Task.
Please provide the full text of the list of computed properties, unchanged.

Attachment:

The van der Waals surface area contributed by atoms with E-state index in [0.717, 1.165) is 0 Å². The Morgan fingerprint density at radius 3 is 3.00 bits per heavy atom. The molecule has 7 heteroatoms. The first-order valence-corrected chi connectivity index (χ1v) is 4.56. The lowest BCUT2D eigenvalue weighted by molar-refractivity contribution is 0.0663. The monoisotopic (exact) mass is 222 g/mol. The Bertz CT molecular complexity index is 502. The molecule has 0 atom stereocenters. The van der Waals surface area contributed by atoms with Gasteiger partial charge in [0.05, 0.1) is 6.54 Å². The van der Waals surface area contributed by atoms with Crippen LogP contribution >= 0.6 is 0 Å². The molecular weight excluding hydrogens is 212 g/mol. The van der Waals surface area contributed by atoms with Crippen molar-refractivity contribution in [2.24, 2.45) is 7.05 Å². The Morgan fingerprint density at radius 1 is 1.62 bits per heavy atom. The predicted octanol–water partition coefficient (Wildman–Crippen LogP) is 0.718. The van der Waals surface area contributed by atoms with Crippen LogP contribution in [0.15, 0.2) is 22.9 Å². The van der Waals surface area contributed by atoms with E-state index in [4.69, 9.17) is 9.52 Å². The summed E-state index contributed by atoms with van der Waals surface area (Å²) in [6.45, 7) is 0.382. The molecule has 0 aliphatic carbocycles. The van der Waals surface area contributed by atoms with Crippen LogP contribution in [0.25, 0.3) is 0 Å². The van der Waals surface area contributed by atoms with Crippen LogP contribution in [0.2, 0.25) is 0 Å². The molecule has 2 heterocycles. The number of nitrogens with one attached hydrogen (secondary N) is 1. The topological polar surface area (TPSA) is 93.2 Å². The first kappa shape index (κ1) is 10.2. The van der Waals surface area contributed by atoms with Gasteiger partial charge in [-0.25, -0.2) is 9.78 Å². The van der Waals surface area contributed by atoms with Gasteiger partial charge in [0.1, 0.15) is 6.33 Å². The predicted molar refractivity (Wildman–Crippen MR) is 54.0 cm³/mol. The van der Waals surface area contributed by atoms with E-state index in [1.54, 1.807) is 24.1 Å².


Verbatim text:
The van der Waals surface area contributed by atoms with E-state index in [0.717, 1.165) is 0 Å². The Morgan fingerprint density at radius 3 is 3.00 bits per heavy atom. The molecule has 7 heteroatoms. The first-order valence-corrected chi connectivity index (χ1v) is 4.56. The lowest BCUT2D eigenvalue weighted by molar-refractivity contribution is 0.0663. The monoisotopic (exact) mass is 222 g/mol. The Bertz CT molecular complexity index is 502. The molecule has 0 atom stereocenters. The van der Waals surface area contributed by atoms with Gasteiger partial charge in [0.05, 0.1) is 6.54 Å². The van der Waals surface area contributed by atoms with Crippen LogP contribution >= 0.6 is 0 Å². The molecular weight excluding hydrogens is 212 g/mol. The van der Waals surface area contributed by atoms with Crippen molar-refractivity contribution in [2.24, 2.45) is 7.05 Å². The Morgan fingerprint density at radius 1 is 1.62 bits per heavy atom. The predicted octanol–water partition coefficient (Wildman–Crippen LogP) is 0.718. The van der Waals surface area contributed by atoms with Crippen LogP contribution in [0.15, 0.2) is 22.9 Å². The van der Waals surface area contributed by atoms with E-state index in [4.69, 9.17) is 9.52 Å². The summed E-state index contributed by atoms with van der Waals surface area (Å²) in [6.45, 7) is 0.382. The molecule has 0 aliphatic carbocycles. The van der Waals surface area contributed by atoms with Crippen LogP contribution in [0.25, 0.3) is 0 Å². The van der Waals surface area contributed by atoms with Crippen LogP contribution in [0.2, 0.25) is 0 Å². The molecule has 2 heterocycles. The number of nitrogens with one attached hydrogen (secondary N) is 1. The topological polar surface area (TPSA) is 93.2 Å². The first kappa shape index (κ1) is 10.2. The van der Waals surface area contributed by atoms with Gasteiger partial charge in [-0.25, -0.2) is 9.78 Å². The van der Waals surface area contributed by atoms with Gasteiger partial charge in [0.1, 0.15) is 6.33 Å². The predicted molar refractivity (Wildman–Crippen MR) is 54.0 cm³/mol. The van der Waals surface area contributed by atoms with E-state index in [1.54, 1.807) is 24.1 Å².